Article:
Lionel Messi has now also drawn a curtain on life with the most demanding national team on the planet. His journey ends, like Diego's, in that most incongruous of football backdrops, the United States, just days past his 29th birthday. The Barcelona star came closer than anyone to finally putting the Ghost of Diego to bed once and for all, but despite four finals, he ultimately failed.
There were no recriminations in the bowels of New Jersey's MetLife Stadium. No wild conspiracy theories, no scores to settle, no easy headlines to please lazy newspaper hacks. A repeat of Maradona's "my legs were cut off" laments was never likely to occur. Just the recognition that, having failed to break a trophy drought that spans five finals and 23 years, he had no more left to give in his quest to match El Pibe de Oro.
"The national team is finished for me, that's it," he told reporters in the mixed zone, and with those few words pulled the curtain down on an international career that, if compared to anyone apart from a demigod like Diego, would be the source of infinite pride and honour.
Messi, however, will always see an asterisk next to his name when his Argentina record comes up. He may be the nation's highest-ever scorer, having unseated Gabriel Batistuta against the United States to move on to 55 strikes. He may have lit up the country with some unforgettable performances. But he is not Diego, and the nation has never lacked those who were more than willing to point that fact out.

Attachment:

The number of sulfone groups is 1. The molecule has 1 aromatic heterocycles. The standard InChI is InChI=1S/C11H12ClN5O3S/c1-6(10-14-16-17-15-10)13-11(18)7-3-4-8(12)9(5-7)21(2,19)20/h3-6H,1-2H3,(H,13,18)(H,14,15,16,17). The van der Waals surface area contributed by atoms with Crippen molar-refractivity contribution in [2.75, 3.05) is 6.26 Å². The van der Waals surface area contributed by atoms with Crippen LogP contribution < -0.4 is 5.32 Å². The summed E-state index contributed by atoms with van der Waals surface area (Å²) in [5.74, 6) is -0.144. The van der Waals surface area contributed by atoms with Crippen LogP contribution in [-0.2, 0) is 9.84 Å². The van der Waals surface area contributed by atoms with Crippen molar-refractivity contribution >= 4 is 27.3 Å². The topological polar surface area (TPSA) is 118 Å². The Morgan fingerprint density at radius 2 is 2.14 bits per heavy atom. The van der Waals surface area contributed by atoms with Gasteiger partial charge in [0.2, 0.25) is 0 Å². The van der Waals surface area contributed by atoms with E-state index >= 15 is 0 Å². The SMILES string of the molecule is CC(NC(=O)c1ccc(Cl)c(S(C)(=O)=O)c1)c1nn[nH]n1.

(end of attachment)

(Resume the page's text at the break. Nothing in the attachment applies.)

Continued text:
Diego delivered a World Cup, and Messi did not. That is the simple fact that will live with him until the end of his career, unless he can somehow be talked into a return ahead of Russia 2018. But this is also a victory for the most cynical, manipulative elements of the Argentine press, who refused to analyse Messi's achievements without first putting them up against the man known simply as D10s (God). It was an impossible challenge.
Argentina have been searching for a new Maradona for the last 22 years. It is a peculiar national sickness. In Brazil, after all, secure in the knowledge no team can match their five World Cups, nobody demands Neymar, or Rivaldo, Ronaldo, Romario or Zico before them, be the living reincarnation of Pele. Mario Gomez does not buckle under the strain of matching Gerd Muller's Germany exploits, and when Cristiano Ronaldo takes the field for Portugal he does so as Cristiano Ronaldo the Real Madrid scorer, not a 21st century version of Eusebio.
But the Albiceleste cannot let go of the legend of 1986, as the wall-to-wall coverage in Buenos Aires of the Mexico World Cup's 30th anniversary acutely demonstrates. And the pressure to live up to the man whose name is still synonymous with the No. 10 has sank more than one career.
Ariel Ortega was the first man to try, literally in his case as he replaced Diego in the United States at the outset of his career. El Burrito had the wayward temperament of the Napoli legend, but could not channel it into the commanding performances Argentina demands of its playmakers. Alcohol, indiscipline on and off the field and a marked decline later on meant that, even with more than 80 caps, he fell well short of that mark.